Diabulimia Dangerous Practice Among Type 1 Diabetes Patients

Diabulimia and restricting insulin use

Updated March 30, 2015: People with type 1 diabetes do not produce insulin, so they must take insulin injections to stay alive. Some type 1 diabetes patients, however, are engaging in a dangerous practice called diabulimia in which they restrict their insulin in an attempt to lose weight.

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A new report in Metro (March 30, 2015) highlights the dangers of diabulimia as revealed by a young woman named Stacey Williams from West Sussex in Great Britain, a type 1 diabetic who began the dangerous practice during her teen years because she was being bullied in school for her weight. Unfortunately, when she skipped her insulin injections, she developed hair loss, nerve damage, and eventually needed surgery to save her eyesight. Today she lives with terrible muscle pain that prevents her from exercising, and she needed expensive hair pieces to restore her hair.

Diabulimia is not new

A quick review of the medical literature reveals few peer-reviewed articles on diabulimia, with one dated 2007 entitled "'Diabulimia' a growing problem among diabetic girls." But the scarcity of literature does not mean this practice is not dangerous nor uncommon.

In fact, a study published in Diabetes Care in 2008 reported that out of 234 women with type 1 diabetes, 30% said they had restricted their insulin intake at some point in order to lose weight. An 11-year follow-up of these women showed that those who had restricted their insulin were more likely to experience diabetes complications and also had a shortened lifespan and increased risk of death.

Video and research on diabulimia
To help emphasize the dangers of diabulimia, the American College of Endocrinology has created a short video narrated by Kathryn Ackerman, MD, MPH, from Children's Hospital Boston. Ackerman not only explains what diabulimia is and the health dangers it can cause, but also talks with two people who have type 1 diabetes: a female fitness expert who was diagnosed with type 1 diabetes at age 14 and fought weight gain with exercise, and a woman who once suffered with and who subsequently overcame diabulimia.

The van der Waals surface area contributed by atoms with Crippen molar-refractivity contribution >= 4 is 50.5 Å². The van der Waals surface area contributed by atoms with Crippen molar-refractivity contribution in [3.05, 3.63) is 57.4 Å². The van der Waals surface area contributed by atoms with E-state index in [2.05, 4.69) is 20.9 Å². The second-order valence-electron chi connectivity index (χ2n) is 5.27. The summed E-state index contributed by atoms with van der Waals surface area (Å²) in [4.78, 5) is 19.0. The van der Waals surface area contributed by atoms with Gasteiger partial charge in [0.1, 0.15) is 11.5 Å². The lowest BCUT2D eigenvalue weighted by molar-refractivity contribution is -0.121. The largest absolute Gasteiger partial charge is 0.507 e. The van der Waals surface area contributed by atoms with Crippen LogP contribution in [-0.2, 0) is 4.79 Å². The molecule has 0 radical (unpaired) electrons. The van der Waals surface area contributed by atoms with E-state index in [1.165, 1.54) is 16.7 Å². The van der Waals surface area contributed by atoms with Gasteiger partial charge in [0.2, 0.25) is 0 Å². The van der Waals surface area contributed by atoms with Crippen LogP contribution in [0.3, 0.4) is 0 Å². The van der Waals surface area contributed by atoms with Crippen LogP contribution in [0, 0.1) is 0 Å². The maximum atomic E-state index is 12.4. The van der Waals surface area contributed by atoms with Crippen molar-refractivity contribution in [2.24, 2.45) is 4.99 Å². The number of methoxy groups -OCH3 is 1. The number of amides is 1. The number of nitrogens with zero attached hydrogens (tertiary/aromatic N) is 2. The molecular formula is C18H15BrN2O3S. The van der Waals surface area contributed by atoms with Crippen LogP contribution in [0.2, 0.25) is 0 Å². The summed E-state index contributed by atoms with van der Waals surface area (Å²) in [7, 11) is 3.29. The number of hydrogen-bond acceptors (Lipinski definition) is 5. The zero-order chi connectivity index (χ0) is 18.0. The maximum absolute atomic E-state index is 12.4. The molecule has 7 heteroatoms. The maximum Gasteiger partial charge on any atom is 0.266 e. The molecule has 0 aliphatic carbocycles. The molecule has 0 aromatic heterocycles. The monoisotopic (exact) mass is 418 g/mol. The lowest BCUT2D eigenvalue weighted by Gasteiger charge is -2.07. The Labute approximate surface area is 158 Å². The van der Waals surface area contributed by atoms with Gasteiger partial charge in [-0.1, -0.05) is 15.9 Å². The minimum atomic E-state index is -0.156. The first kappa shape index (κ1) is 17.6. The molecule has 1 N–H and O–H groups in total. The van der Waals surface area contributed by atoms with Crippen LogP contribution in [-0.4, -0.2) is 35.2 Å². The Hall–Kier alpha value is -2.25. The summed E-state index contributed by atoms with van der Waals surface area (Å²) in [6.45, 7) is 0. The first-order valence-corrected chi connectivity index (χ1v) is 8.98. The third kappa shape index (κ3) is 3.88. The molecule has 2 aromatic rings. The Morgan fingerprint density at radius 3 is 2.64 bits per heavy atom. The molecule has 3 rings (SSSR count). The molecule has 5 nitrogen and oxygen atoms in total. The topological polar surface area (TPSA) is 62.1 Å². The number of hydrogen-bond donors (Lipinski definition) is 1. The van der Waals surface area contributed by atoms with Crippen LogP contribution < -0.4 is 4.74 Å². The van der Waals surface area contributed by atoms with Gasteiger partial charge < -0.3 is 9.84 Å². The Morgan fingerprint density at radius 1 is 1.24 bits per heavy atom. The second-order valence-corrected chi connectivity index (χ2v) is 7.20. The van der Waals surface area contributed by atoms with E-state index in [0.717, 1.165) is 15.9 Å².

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Because type 1 diabetes often first appears close to or during adolescence, young girls, who are the ones more likely than males to engage in diabulimia, feel pressured to be thin. This pressure, along with the increased attention to food that is necessary to manage type 1 diabetes, are risk factors for diabulimia.

According to a 2011 article in the World Journal of Diabetes, individuals with type 1 diabetes are at high risk for eating disorders. The authors also noted that those who engage in diabulimia experience "more frequent episodes of ketoacidosis and an earlier than expected onset of diabetes-related microvascular complications, particularly retinopathy."

How to recognize diabulimia
In the video on diabulimia, possible signs of diabulimia were noted and include:

  • Elevated hemoglobin A1c levels
  • Unexplained weight loss or weight gain
  • Blood sugar records that do not match HbA1c results
  • Preoccupation with body image
  • Excessive thirst and/or urination
  • Depression and/or fatigue
  • High blood sugar levels
  • Bladder and yeast infections
  • Cancelled doctors' appointments
  • Discomfort eating or taking insulin in front of others

The best way for individuals with type 1 diabetes to resist the temptation to limit their insulin as a way to lose weight is to exercise and practice healthy eating habits. Having a support team, including family, friends, medical professionals, and diabetes support groups can help people with type 1 diabetes not fall into the dangerous habit of diabulimia.

SOURCES:
American Association of Clinical Endocrinologists
Larranaga A et al. Disordered eating behaviors in type 1 diabetic patients. World Journal of Diabetes 2011 Nov 15; 2(11): 189-95
Metro. Diabetic teen admits she risked blindness and limb damage by stopping insulin injections to lose weight
Yan L. 'Diabulimia' a growing problem among diabetic girls. Nephrology News Issues 2007 Oct; 21(11): 36, 38

Image: Wikimedia Commons

Updated September 5, 2014 and March 30, 2015

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Comments

i am going thru thev same thing trying to keep my blood sugars at a level point my sugars go back and forth sometimes but i take insulin